He continued steadfast as seeing the One who is invisible. This is taken from Hebrews 11:27.
Pharaoh was a formidable ruler and a living god to the Egyptians. Imagine, then, how Moses felt when Jehovah told him: “I will send you to Pharaoh, and you will bring my people the Israelites out of Egypt.” Exodus 3:10 tells us: “Now come, I will send you to Pharʹaoh, and you will bring my people the Israelites out of Egypt.” Moses went to Egypt, proclaimed God’s message, and incurred Pharaoh’s wrath. After nine plagues struck the land, Pharaoh warned Moses: “Make sure that you do not try to see my face again, for on the day you see my face, you will die.” Exodus 10:28: “Pharʹaoh said to him: “Get out of my sight! Make sure that you do not try to see my face again, for on the day you see my face, you will die.” Before Moses left Pharaoh’s presence, he prophesied that the king’s firstborn son would die. Exodus 11:4-8 tells us: “Moses then said: “This is what Jehovah has said, ‘About midnight I am going out into the midst of Egypt, and every firstborn in the land of Egypt will die, from the firstborn of Pharʹaoh who is sitting on his throne to the firstborn of the slave girl who is working at the hand mill, and every firstborn of the livestock. Throughout all the land of Egypt, there will be a great outcry such as has never occurred nor will ever occur again. But not even a dog will bark at the Israelites, at the men or their livestock, so that you may know that Jehovah can make a distinction between the Egyptians and the Israelites.’ And all your servants will certainly come down to me and prostrate themselves to me, saying, ‘Go, you and all the people who follow you.’ And after that I will go out.” With that he went out from Pharʹaoh in the heat of anger.” Finally, Moses instructed every Israelite family to slaughter a goat or a ram—an animal sacred to the Egyptian god Ra—and to splash its blood on their doorways. Exodus 12:5-7 tells us: “Your sheep should be a sound, one-year-old male. You may choose from the young rams or from the goats. You must care for it until the 14th day of this month, and the whole congregation of the assembly of Israel must slaughter it at twilight. They must take some of the blood and splash it on the two doorposts and the upper part of the doorway of the houses in which they eat it.” How would Pharaoh react? Moses was not afraid. Why not? Note the words of today’s text.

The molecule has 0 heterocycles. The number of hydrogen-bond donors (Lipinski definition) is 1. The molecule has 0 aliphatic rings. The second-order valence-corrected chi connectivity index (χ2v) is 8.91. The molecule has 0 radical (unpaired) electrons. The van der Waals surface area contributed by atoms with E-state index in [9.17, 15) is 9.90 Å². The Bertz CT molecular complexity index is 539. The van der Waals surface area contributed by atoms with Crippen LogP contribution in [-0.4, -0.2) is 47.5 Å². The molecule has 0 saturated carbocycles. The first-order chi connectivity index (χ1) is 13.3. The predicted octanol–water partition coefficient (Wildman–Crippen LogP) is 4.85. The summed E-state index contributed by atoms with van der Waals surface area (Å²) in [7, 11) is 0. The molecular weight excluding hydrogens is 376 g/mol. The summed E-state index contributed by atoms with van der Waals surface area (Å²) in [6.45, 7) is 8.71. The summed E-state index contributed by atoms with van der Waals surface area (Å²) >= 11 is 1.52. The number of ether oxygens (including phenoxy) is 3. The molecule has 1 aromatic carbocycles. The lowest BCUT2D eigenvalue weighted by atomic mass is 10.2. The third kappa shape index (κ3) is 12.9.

Awake: How to Harness Your Habits
We all have habits, both good and bad. For example, Austin gets up and goes for a jog in the morning three times a week. Laurie eats a bag of chocolate candies every time she is upset. Both of these people have been affected by the same force.
We all want to enforce good habits in our lives. Maybe to eat better or exercise more often. We might also want to break bad habits, like drinking too much, smoking, eating junk food, or spending too much time on the Internet. It is very hard to break a bad habit, hard but not impossible. As the Awake No. 4 tells, a bad habit is like a warm bed on a cold night. Easy to get in, but hard to get out. Here are three suggestions that are based on principles found in the bible.
#1 Be Realistic
Some people try to change everything in their life immediately. They think that they can stop immediately or “cold turkey”. Few can actually do this, but for this is not possible. You can’t reach your goals if you try to reach them all at once.
BIBLE PRINCIPLE: “Wisdom is with the modest ones.”—Proverbs 11:2
Trying to go “cold turkey”or trying to get all your goals done at the same time is not realistic. We recognizes that there are limits to our time, energy, and resources. We can’t change all at once, to change we need patience.
What You Can Do
Here is three steps to help you be realistic increments.
Create two ‘master lists’—a list of good habits that you would like to build and a list of any bad habits that you need to get rid of. Do not limit yourself; on each list, write down as many as you can think of.
Prioritize the items on your lists, numbering them in the order of importance to you.
Choose a few habits—even just one or two—from each list, and focus on those. Then move on to the next one or two habits on each of your lists.
Speed up the process by replacing a bad habit with a good one. For example, if your list of bad habits includes watching too much TV and your list of good habits includes keeping in touch with loved ones, you could resolve: ‘Instead of immediately turning on the TV when I get home from work each day, I will contact a friend or a relative and catch up.’
Jehovah’s Witnesses. (2016, August). How to Harness Your Habits. Awake! How to Harness Your Habits, Vol. 97(No. 4), 3-4.